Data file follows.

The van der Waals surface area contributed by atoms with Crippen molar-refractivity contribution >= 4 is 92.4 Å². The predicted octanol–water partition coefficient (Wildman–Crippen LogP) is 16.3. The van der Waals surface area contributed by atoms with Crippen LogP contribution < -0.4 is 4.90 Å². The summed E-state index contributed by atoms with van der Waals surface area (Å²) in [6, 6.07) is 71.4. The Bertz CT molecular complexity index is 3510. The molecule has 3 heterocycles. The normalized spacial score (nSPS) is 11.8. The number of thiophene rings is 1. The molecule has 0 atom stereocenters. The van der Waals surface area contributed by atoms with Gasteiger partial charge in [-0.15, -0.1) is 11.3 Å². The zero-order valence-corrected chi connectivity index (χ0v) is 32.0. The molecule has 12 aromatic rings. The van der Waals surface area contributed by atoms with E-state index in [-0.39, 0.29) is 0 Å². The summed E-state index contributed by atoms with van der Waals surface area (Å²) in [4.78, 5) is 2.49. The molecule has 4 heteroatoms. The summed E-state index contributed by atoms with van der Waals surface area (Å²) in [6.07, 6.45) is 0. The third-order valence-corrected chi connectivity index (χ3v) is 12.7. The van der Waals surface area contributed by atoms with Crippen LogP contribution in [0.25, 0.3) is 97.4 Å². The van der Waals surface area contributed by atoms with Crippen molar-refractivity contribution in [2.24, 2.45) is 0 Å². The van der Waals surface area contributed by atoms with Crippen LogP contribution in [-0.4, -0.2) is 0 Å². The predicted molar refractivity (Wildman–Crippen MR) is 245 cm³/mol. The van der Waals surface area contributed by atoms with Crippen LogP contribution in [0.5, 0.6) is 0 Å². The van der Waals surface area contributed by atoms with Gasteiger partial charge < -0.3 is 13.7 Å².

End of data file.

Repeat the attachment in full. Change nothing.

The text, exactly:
The van der Waals surface area contributed by atoms with Crippen molar-refractivity contribution >= 4 is 92.4 Å². The predicted octanol–water partition coefficient (Wildman–Crippen LogP) is 16.3. The van der Waals surface area contributed by atoms with Crippen LogP contribution < -0.4 is 4.90 Å². The summed E-state index contributed by atoms with van der Waals surface area (Å²) in [6, 6.07) is 71.4. The Bertz CT molecular complexity index is 3510. The molecule has 3 heterocycles. The normalized spacial score (nSPS) is 11.8. The number of thiophene rings is 1. The molecule has 0 atom stereocenters. The van der Waals surface area contributed by atoms with Gasteiger partial charge in [-0.15, -0.1) is 11.3 Å². The zero-order valence-corrected chi connectivity index (χ0v) is 32.0. The molecule has 12 aromatic rings. The van der Waals surface area contributed by atoms with E-state index in [-0.39, 0.29) is 0 Å². The summed E-state index contributed by atoms with van der Waals surface area (Å²) in [4.78, 5) is 2.49. The molecule has 4 heteroatoms. The summed E-state index contributed by atoms with van der Waals surface area (Å²) in [6.07, 6.45) is 0. The third-order valence-corrected chi connectivity index (χ3v) is 12.7. The van der Waals surface area contributed by atoms with Crippen LogP contribution in [0.25, 0.3) is 97.4 Å². The van der Waals surface area contributed by atoms with Crippen molar-refractivity contribution in [2.24, 2.45) is 0 Å². The van der Waals surface area contributed by atoms with Crippen LogP contribution in [-0.4, -0.2) is 0 Å². The predicted molar refractivity (Wildman–Crippen MR) is 245 cm³/mol. The van der Waals surface area contributed by atoms with Crippen LogP contribution in [0.5, 0.6) is 0 Å². The van der Waals surface area contributed by atoms with Gasteiger partial charge < -0.3 is 13.7 Å².